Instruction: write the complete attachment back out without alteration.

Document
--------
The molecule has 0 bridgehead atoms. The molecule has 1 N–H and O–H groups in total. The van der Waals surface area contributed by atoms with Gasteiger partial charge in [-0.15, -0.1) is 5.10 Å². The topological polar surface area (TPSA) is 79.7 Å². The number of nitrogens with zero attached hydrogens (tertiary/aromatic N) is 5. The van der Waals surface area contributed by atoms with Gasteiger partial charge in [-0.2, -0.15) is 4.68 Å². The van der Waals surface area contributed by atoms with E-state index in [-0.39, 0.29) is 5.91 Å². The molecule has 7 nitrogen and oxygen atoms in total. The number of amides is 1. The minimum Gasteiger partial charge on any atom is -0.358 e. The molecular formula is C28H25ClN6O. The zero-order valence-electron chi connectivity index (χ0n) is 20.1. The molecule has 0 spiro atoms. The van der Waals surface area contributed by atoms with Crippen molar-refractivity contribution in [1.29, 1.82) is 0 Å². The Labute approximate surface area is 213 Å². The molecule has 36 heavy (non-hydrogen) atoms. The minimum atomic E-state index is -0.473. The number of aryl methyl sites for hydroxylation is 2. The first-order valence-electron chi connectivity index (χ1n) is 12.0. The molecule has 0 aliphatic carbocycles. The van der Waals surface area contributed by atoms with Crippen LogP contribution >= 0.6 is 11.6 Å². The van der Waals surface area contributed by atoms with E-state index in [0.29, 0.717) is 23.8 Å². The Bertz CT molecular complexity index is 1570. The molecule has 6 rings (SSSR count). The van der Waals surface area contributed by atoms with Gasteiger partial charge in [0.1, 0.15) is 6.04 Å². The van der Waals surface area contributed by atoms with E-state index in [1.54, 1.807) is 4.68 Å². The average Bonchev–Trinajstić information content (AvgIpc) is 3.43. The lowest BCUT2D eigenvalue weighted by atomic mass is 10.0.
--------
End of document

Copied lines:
The molecule has 0 bridgehead atoms. The molecule has 1 N–H and O–H groups in total. The van der Waals surface area contributed by atoms with Gasteiger partial charge in [-0.15, -0.1) is 5.10 Å². The topological polar surface area (TPSA) is 79.7 Å². The number of nitrogens with zero attached hydrogens (tertiary/aromatic N) is 5. The van der Waals surface area contributed by atoms with Gasteiger partial charge in [-0.2, -0.15) is 4.68 Å². The van der Waals surface area contributed by atoms with E-state index in [-0.39, 0.29) is 5.91 Å². The molecule has 7 nitrogen and oxygen atoms in total. The number of amides is 1. The minimum Gasteiger partial charge on any atom is -0.358 e. The molecular formula is C28H25ClN6O. The zero-order valence-electron chi connectivity index (χ0n) is 20.1. The molecule has 0 spiro atoms. The van der Waals surface area contributed by atoms with Crippen molar-refractivity contribution in [1.29, 1.82) is 0 Å². The Labute approximate surface area is 213 Å². The molecule has 36 heavy (non-hydrogen) atoms. The minimum atomic E-state index is -0.473. The number of aryl methyl sites for hydroxylation is 2. The first-order valence-electron chi connectivity index (χ1n) is 12.0. The molecule has 0 aliphatic carbocycles. The van der Waals surface area contributed by atoms with Crippen LogP contribution >= 0.6 is 11.6 Å². The van der Waals surface area contributed by atoms with E-state index in [0.29, 0.717) is 23.8 Å². The Bertz CT molecular complexity index is 1570. The molecule has 6 rings (SSSR count). The van der Waals surface area contributed by atoms with Gasteiger partial charge in [0.1, 0.15) is 6.04 Å². The van der Waals surface area contributed by atoms with E-state index in [1.54, 1.807) is 4.68 Å². The average Bonchev–Trinajstić information content (AvgIpc) is 3.43. The lowest BCUT2D eigenvalue weighted by atomic mass is 10.0.